With the expert guidance of security policy specialist Péter Bakodi, Hungarian news and opinion portal Mandiner explored the theoretical outcome of a military conflict between Russia and the Visegrád Group. The outcome: a bloody stalemate that would drain the reserves of both sides.
The imaginary scenario is based on several, admittedly not necessarily realistic, assumptions. First, Russia would have occupied Ukraine, making it a neighbor to the region. Second, the four countries of the Visegrád Group are viewed as a compact military alliance, and third, NATO (of which all four countries are part of) would not intervene in the conflict.
The analysis starts with the enumeration of the two sides’ relative military strengths: the Visegrád four, with a population of just under half of that of Russia, would have slightly under 200,000 troops against Russia’s 900,000-strong peacetime force.
In terms of main battle tanks, infantry fighting vehicles and artillery (not taking into consideration their technical level), the balance is somewhat better. Russia meanwhile has a huge advantage in aircraft numbers: it has 1,170 warplanes against the 133 of the imaginary “Visegrádia.”
The same stands for anti-aircraft capabilities and navies — the Kaliningrad region could be a potential naval front. The V4 have a meager two main fighting ships (destroyers, frigates, aircraft carriers) against Russia’s 32, and the Russians have eight times as many anti-aircraft batteries (2,234 vs. 264).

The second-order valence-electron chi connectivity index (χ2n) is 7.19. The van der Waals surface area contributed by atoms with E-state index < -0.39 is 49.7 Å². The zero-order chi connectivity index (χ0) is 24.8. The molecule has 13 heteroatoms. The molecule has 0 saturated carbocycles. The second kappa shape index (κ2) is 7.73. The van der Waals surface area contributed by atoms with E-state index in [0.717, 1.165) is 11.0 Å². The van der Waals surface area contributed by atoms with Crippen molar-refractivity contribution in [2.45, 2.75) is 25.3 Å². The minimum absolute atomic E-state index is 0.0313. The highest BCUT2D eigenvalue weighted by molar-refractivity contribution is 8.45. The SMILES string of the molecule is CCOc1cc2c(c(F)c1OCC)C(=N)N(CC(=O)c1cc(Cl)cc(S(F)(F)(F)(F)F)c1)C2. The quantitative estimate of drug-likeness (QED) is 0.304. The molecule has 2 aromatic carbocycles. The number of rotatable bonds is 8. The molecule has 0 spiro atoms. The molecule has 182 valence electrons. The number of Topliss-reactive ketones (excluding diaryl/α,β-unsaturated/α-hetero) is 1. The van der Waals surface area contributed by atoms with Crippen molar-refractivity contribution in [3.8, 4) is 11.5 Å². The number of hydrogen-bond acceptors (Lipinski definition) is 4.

The analysis also showed the potential targets, with Czechia the least threatened by a direct occupation attempt.
Visegrádia would have one major advantage: Its geography provides many natural barriers (mountains and large rivers) to an advancing occupying force, and as these advance, their logistics would become more strained. In the final analysis, Mandiner concluded that although the overwhelming material superiority of Russia would eventually allow it to occupy a sizeable part of the region, “pacifying” it would prove an impossible task, given the people’s anti-Russian sentiment.
This would most likely result in the occupation of small regions and would be a major drain on Russia’s reserves; eventually, a stalemate could lead to an agreement regarding a 200-300 kilometer deep demilitarized zone between the two sides.
Mandiner concluded that a cost-benefit analysis makes it highly unlikely that Russia would be willing to undertake such an adventure. Not to mention the fact that the premise of the entire scenario is based on NATO staying out of the conflict, a highly unrealistic presumption.